So the protests have stopped and the political games have begun. The 23-year-old girl continues to battle for her life. What now?
The immediate reaction from Delhi Police after the incident was to pull up all the drivers and see to it that they have valid public service permits. People started tweeting about buses with dark windows or curtained and saying, be wary of them. Yes it is a good thing to have these in place because it helps us catch the culprits when a crime occurs. But this is not a preventive measure is it?
Closer home Home Minister R Ashoka, inspected various bus stands and promised better security for women. This is definitely appreciable. But why wait for a horrific incident to wake up?
The Delhi incident has now ensured that every woman outside that city is now swearing to never to step in to the ‘rape capital.’ Then what about the women living there? If we listen to the police (and the sundry well-wishers) then we should all be very very scared of all the drivers, gym instructors, random neighbours – in essence all strangers and that we be cautious of even stepping outside our homes.
But that would be disastrous isn’t it? To not step out, to not hang out at the parks, movies, beaches and pubs, to be careful about what we wear, to worry about who we hang out with – a boy, man of a different community or person of different sexual orientation, ensure that we are inconspicuous, lest we attract some unwanted attention, not travel by public transport, to not try new things, to run home before dark, to not live the life we want. It would be mighty disastrous.
Yes, it is mortifying to think that it could have been any one of us on that bus in Delhi. That it could happen in any city for that matter. It could have been any one of us grievously injured and fighting to for life. But get out we must. The city, be it Delhi, Bangalore or Madurai, belongs to all of us.
We should learn to ask for things. The street lights not working in HSR Layout may not be your problem because, well you live in Indiranagar and you are only driving through. But better lit streets will only make it safer. Demand that the street lights be fixed.
If the BMTC bus is full and you find a man sitting in the ‘ladies’ seat politely ask him to get up. And if you see a man bullying her for asking the same, don’t turn away saying it is not your problem, it could be you, next time.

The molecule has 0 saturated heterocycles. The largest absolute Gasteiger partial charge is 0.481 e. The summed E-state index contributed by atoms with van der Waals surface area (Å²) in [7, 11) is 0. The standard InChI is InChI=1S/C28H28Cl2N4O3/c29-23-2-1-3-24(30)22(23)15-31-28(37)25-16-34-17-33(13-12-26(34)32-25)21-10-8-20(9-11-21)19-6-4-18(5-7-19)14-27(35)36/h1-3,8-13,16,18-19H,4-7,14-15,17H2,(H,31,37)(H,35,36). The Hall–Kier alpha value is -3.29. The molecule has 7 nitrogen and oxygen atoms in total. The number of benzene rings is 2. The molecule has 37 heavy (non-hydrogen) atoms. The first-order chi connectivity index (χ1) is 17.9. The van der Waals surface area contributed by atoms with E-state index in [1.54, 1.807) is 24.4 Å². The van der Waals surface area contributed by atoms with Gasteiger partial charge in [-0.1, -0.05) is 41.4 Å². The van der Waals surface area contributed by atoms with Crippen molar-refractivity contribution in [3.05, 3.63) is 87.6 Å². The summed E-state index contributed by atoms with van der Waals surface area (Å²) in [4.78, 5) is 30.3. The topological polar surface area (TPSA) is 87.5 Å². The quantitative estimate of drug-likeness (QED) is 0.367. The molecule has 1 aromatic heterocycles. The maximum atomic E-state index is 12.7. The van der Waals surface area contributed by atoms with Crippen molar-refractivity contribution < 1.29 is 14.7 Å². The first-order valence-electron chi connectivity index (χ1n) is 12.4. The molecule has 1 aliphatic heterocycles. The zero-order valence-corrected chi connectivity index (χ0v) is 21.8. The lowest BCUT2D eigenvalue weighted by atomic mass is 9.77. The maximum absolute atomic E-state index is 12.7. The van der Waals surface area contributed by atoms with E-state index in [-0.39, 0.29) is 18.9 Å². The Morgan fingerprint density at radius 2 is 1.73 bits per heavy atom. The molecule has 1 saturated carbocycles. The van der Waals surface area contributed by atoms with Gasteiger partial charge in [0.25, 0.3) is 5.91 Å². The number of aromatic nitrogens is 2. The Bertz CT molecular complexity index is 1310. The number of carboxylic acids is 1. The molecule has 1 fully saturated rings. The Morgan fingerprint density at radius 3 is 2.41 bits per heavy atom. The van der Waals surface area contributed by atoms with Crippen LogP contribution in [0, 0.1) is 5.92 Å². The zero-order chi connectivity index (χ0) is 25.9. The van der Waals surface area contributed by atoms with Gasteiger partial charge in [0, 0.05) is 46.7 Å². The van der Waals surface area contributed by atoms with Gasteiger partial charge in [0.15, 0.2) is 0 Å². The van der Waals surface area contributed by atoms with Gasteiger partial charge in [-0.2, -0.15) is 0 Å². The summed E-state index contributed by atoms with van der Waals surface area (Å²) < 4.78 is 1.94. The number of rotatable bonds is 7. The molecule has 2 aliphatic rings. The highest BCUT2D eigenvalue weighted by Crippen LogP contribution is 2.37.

And for once as Delhi protests and the protests in Bangalore and elsewhere have shown, men are with us too. At the recent protest at Townhall, a father accompanied his two young daughters. He said ‘this is not just women’s problem anymore. It is all of ours. We want women to be safe.’ And he is right.
Do not sit quiet if someone is sexually harassing you or anyone else. Make noise, get help. It is not your fault, don’t let people tell you otherwise. While it is imperative that we demand that the administration – the politicians, the police do their jobs without bias, it is also important to introspect and see what we can do to make the cities safer.
Blank Noise project, the community art project that seeks to confront street harassment is asking people to take a ‘Safe City Pledge.’ They are asking you what you will do to make your city safe. Their website says “Dont just be angry. make a pledge. a promise to how you can make change. you can.”
You can tweet your pledges with #SafeCityPledge #DelhiGangRape or change the status to " I pledge to _ _ #SafeCityPledge
The course of action is pretty simple. Do not ignore and deny. Speak up, demand for your place in the city. And now is the time to do this.
Raping of a medical student in Delhi has made a lot of noise. A few months ago there was a report about a batch of people returning from cricket match in the morning dragging a female & raping her and throwing away. No noise at that time. Tolerance has led to further crime. But this is more like a naxal menace.Something more than just death penalty has to be done. There is a need to brain map the rapists and to unearth the cause for such behavior. And there is a need to lots of social reform. People have to watch the way they speak, the way they behave.